Intense Pulsed Light (IPL)
Intense pulsed light, commonly abbreviated as IPL, is a technology used by cosmetic and medical practitioners to perform various skin treatments for aesthetic and therapeutic uses including hair removal, photorejuvenation, and treatment of dermatologic diseases. The technology utilizes a broad spectrum lightsource, with a general spectral range of 500 to 1200 nm. Various cutoff filters are commonly used to filter out lower frequencies and narrow this spectrum to target specific structures and chromophores. Because of the broad spectrum of the IPL light source they are unique, as opposed to lasers, in the ability to filter the light spectrum to target variouschromophores in the skin.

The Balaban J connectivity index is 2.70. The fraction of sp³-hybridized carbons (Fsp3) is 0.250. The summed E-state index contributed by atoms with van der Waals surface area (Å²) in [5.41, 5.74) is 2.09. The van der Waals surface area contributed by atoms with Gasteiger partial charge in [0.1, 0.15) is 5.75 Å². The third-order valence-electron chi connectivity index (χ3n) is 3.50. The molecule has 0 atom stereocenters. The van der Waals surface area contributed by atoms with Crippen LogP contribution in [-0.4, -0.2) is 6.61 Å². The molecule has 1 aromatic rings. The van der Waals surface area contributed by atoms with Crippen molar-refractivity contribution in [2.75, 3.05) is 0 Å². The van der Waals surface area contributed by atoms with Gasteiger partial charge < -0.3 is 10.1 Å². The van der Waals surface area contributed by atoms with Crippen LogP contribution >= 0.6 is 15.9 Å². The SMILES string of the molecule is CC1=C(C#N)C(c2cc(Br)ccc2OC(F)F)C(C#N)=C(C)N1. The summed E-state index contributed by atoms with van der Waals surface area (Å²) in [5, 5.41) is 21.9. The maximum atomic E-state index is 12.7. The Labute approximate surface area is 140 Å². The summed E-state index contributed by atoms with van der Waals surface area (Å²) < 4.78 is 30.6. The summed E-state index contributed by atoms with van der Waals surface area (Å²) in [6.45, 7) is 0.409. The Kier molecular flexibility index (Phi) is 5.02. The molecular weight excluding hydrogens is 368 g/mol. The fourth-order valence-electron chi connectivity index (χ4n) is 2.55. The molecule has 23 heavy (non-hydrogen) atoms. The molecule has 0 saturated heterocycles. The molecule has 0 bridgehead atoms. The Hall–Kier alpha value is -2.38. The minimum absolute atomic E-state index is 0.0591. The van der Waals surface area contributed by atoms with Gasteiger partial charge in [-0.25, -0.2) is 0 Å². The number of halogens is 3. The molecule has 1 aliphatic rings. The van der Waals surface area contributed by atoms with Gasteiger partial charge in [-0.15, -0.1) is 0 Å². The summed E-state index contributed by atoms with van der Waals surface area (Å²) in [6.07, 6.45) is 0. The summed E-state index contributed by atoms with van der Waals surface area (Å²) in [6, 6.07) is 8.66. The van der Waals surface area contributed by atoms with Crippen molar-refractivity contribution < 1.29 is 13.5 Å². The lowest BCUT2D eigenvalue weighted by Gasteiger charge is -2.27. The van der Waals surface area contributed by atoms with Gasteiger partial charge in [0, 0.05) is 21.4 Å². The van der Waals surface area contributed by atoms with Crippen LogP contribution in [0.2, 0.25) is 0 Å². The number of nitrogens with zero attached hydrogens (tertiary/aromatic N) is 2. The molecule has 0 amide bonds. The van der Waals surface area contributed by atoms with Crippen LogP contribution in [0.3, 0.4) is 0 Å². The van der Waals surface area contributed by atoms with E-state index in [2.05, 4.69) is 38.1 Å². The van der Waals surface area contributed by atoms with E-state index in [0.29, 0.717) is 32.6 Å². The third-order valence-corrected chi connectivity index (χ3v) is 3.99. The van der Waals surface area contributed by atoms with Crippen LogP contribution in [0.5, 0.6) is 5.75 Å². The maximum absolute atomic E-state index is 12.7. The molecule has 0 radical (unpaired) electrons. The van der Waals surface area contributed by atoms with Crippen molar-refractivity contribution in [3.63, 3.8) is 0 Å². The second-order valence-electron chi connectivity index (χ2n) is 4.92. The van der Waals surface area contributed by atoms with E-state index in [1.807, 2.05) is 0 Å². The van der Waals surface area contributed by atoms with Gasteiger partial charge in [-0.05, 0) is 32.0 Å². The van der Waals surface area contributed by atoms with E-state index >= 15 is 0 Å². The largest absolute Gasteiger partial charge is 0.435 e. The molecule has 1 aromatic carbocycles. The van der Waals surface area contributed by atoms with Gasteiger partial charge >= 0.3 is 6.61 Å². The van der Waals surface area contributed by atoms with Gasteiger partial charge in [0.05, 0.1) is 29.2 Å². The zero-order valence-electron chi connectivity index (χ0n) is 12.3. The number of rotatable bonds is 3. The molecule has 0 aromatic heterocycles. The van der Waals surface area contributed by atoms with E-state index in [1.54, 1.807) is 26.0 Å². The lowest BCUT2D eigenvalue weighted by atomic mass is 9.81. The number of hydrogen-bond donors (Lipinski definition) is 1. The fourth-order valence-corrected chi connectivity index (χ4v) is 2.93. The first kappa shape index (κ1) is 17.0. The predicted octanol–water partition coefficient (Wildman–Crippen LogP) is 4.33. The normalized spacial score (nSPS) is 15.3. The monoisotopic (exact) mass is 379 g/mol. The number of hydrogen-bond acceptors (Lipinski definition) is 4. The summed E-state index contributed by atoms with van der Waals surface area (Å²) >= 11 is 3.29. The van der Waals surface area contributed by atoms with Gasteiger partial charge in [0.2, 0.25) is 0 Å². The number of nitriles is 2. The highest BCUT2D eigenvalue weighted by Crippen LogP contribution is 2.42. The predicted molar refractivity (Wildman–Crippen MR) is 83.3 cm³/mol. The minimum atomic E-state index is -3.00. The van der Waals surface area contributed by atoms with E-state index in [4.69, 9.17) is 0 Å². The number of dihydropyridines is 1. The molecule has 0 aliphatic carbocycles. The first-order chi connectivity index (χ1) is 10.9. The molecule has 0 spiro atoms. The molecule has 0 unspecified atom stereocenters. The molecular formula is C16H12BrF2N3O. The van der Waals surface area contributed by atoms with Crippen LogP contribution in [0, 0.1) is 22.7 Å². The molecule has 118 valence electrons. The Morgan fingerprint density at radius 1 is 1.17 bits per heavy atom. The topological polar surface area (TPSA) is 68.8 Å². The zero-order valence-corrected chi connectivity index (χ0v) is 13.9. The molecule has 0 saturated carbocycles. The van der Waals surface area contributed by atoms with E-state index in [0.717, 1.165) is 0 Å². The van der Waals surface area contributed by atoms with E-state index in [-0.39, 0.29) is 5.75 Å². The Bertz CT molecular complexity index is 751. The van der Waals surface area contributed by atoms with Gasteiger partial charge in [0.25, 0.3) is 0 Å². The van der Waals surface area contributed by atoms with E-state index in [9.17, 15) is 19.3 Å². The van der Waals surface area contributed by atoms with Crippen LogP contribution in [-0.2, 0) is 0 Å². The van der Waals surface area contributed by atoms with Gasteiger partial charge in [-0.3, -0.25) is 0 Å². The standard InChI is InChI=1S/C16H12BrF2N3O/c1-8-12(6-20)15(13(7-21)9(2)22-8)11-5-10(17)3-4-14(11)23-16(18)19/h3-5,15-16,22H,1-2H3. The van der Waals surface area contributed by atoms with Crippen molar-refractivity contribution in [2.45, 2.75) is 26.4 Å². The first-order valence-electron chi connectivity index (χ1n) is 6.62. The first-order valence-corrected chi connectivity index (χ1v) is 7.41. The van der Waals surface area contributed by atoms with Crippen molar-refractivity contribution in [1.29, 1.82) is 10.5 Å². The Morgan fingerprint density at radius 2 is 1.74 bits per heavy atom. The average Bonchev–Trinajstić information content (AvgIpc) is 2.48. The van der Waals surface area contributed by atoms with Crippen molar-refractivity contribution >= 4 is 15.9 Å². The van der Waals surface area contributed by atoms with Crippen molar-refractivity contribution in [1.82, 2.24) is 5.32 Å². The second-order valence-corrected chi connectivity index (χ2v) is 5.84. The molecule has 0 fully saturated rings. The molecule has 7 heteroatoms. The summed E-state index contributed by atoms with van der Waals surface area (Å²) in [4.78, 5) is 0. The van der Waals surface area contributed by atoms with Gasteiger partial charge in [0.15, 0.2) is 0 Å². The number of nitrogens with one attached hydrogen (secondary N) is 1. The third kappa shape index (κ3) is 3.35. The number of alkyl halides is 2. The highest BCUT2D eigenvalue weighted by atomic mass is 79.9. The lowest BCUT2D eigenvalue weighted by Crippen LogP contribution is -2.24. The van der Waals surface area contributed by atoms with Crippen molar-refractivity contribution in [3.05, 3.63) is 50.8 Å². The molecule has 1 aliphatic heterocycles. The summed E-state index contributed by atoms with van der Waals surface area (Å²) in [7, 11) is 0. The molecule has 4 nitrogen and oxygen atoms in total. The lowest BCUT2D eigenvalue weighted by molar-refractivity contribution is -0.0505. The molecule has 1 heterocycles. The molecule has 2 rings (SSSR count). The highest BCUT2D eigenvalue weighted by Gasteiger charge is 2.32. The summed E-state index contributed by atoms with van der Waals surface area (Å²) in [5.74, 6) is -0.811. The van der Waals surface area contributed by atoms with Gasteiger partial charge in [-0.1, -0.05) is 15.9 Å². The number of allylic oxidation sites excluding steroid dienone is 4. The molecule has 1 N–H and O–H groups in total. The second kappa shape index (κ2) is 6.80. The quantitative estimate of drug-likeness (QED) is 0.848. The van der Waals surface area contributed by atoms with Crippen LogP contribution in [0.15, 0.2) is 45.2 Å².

IPL can permanently reduce hair growth, most effectively in darker, coarser hair. There are many names and devices for pulsed light treatments such as E-Light, ELOS, and M-Light. Laser hair removal is different and uses coherent, monochromatic laser light.
Dr. Patrick Treacy lectures on IPL (Intensed Pulsed Light)
Intense pulsed light is the use of intense pulses of non-coherent light over a range of wavelengths from 500 nm to 1200 nm. Xenon flashlamps produce high output bursts of broad spectrum. Cooling is used to protect the skin in contact with the device. Regulations governing IPL vary by jurisdiction.
The first FDA approval of IPL was for telangiectasias in 1995. Use quickly spread to a variety of medical and cosmetic settings. Treatment is generally safe and effective, but complications can occur such hyperpigmentation. The polychromatic light can reach multiple chromophores in human skin: mainly hemoglobin, water, and melanin. This results in selective photothermolysis of the target, which can be blood vessels, pigmented cells, or hair follicles.